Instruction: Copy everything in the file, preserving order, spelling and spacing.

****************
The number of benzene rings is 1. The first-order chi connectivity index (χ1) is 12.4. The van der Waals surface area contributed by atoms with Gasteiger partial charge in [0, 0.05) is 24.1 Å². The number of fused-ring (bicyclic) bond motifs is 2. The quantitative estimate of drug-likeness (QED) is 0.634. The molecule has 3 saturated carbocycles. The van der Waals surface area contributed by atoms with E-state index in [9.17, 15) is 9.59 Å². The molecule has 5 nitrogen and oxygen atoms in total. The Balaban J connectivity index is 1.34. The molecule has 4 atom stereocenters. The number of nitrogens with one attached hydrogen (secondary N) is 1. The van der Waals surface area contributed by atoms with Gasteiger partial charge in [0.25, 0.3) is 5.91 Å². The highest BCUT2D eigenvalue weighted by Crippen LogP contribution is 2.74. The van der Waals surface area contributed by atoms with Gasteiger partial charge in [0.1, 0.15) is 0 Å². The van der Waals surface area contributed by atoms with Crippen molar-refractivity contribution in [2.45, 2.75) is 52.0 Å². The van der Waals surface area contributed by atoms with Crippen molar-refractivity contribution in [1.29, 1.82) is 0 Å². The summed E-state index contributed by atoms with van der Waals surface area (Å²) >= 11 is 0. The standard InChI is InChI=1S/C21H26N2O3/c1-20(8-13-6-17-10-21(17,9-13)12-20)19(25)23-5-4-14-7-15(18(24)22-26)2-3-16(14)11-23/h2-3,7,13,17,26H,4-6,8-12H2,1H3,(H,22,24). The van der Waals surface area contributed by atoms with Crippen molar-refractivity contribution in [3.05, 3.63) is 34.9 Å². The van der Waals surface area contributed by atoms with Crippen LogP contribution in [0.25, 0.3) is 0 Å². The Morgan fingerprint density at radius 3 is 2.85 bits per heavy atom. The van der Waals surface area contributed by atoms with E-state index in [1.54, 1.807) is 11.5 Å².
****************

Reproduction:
The number of benzene rings is 1. The first-order chi connectivity index (χ1) is 12.4. The van der Waals surface area contributed by atoms with Gasteiger partial charge in [0, 0.05) is 24.1 Å². The number of fused-ring (bicyclic) bond motifs is 2. The quantitative estimate of drug-likeness (QED) is 0.634. The molecule has 3 saturated carbocycles. The van der Waals surface area contributed by atoms with E-state index in [9.17, 15) is 9.59 Å². The molecule has 5 nitrogen and oxygen atoms in total. The Balaban J connectivity index is 1.34. The molecule has 4 atom stereocenters. The number of nitrogens with one attached hydrogen (secondary N) is 1. The van der Waals surface area contributed by atoms with Gasteiger partial charge in [0.25, 0.3) is 5.91 Å². The highest BCUT2D eigenvalue weighted by Crippen LogP contribution is 2.74. The van der Waals surface area contributed by atoms with Gasteiger partial charge in [0.1, 0.15) is 0 Å². The van der Waals surface area contributed by atoms with Crippen molar-refractivity contribution in [2.45, 2.75) is 52.0 Å². The van der Waals surface area contributed by atoms with Crippen molar-refractivity contribution in [1.29, 1.82) is 0 Å². The summed E-state index contributed by atoms with van der Waals surface area (Å²) >= 11 is 0. The standard InChI is InChI=1S/C21H26N2O3/c1-20(8-13-6-17-10-21(17,9-13)12-20)19(25)23-5-4-14-7-15(18(24)22-26)2-3-16(14)11-23/h2-3,7,13,17,26H,4-6,8-12H2,1H3,(H,22,24). The van der Waals surface area contributed by atoms with Crippen molar-refractivity contribution in [3.05, 3.63) is 34.9 Å². The van der Waals surface area contributed by atoms with Crippen LogP contribution in [0.25, 0.3) is 0 Å². The Morgan fingerprint density at radius 3 is 2.85 bits per heavy atom. The van der Waals surface area contributed by atoms with E-state index in [1.54, 1.807) is 11.5 Å².